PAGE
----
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Foundations of Team Dynamics

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					C H A P T E R: N I N E



                  Foundations of
                  Team Dynamics



                               9
Teamwork at Pearson Int’l Airport

Events surrounding and
following the Air France
crash at Toronto’s
Pearson International
Airport illustrate the
importance of teams in
complex organizational
activities.

                            CP Photo/Franck Gunn




                       2
What Are Teams?

• Groups of two or more
  people
• Exist to fulfill a purpose
• Interdependent -- interact
  and influence each other
• Mutually accountable for
  achieving common goals
• Perceive themselves as a
  social entity                CP Photo/Franck Gunn




                           3
Groups vs Teams

All teams are groups.
Some groups are just people
assembled together.
Teams have task interdependence
whereas some groups do not (e.g.,
group of employees enjoying lunch
together).

                 4
Types of Teams and Groups

             Permanent       Temporary


Formal     Production team    Task force
Teams      Management team    Skunkwork




Informal      Friendship      Commuter
 Groups         group           group




                   5
Why Informal Groups Exist

1. Innate drive to bond
2. Social identity
    We define ourselves by group memberships

3. Goal accomplishment
4. Emotional support




                     6
Why Rely on Teams

Compared with individuals working alone,
teams tend to
  Make better decisions
  Make better products and services due to more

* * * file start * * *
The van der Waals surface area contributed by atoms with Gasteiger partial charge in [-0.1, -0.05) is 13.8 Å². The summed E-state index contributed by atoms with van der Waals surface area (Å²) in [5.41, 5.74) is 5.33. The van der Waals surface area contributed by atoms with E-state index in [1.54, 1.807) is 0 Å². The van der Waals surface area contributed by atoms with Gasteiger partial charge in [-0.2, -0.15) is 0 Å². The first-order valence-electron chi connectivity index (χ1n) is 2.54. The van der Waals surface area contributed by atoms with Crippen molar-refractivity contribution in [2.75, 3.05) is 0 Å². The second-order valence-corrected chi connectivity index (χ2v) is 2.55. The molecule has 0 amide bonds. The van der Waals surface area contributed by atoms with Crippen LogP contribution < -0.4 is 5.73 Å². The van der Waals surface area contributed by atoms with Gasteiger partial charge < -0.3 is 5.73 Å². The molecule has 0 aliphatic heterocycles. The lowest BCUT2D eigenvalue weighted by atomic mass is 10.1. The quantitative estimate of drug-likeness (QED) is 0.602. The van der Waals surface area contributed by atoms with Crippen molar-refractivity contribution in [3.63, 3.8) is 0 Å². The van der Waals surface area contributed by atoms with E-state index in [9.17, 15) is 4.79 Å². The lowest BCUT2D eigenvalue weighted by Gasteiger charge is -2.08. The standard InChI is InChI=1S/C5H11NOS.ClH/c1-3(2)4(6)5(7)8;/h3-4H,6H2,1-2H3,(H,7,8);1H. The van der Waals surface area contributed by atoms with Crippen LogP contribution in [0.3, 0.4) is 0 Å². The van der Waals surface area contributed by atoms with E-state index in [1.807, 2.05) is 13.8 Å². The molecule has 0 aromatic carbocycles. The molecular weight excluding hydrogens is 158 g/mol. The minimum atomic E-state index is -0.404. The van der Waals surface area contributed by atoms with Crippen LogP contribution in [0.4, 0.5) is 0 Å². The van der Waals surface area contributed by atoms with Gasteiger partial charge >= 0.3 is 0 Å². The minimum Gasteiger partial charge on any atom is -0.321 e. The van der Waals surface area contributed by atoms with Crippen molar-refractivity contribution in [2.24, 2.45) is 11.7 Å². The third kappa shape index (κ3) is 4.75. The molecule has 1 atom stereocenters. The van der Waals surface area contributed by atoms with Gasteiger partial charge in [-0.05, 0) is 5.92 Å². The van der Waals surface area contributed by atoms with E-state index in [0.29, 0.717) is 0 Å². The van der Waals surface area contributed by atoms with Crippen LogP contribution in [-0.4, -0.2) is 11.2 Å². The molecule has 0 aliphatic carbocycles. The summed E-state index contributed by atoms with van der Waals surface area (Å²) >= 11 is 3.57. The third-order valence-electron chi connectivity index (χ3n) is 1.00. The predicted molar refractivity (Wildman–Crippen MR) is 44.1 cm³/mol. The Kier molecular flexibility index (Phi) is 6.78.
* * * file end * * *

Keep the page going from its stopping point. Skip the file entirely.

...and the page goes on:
knowledge and expertise
  Increase employee engagement




                    7
Team Effectiveness Defined

Fulfills objectives assigned to the team
Fulfills satisfaction and well-being of team
members
Maintains team’s survival




                    8
Team Effectiveness Model

 Organizational and                                   Team
                          Team Design
 Team Environment                                 Effectiveness

                      •Task characteristics
• Reward systems
                      •Team size              • Achieve
• Communication
  systems             •Team composition         organizational
                                                goals
• Physical space
                                              • Satisfy member
• Organizational                                needs
                        Team Processes
  environment
                                              • Maintain team
• Organizational
                      •Team development         survival
  structure
                      •Team norms
• Organizational
                      •Team roles
  leadership
                      •Team cohesiveness



                            9
Team’s Task and Size

Task characteristics
  Better when tasks are clear, easy to implement
  Share common inputs, processes, or outcomes
  Task interdependence
Team size
  Smaller teams are better
  But large enough to accomplish task



                      10
Levels of Task Interdependence

High                               A
       Reciprocal
                             B          C




                         A          B           C
       Sequential



                                 Resource
        Pooled
Low                          A      B       C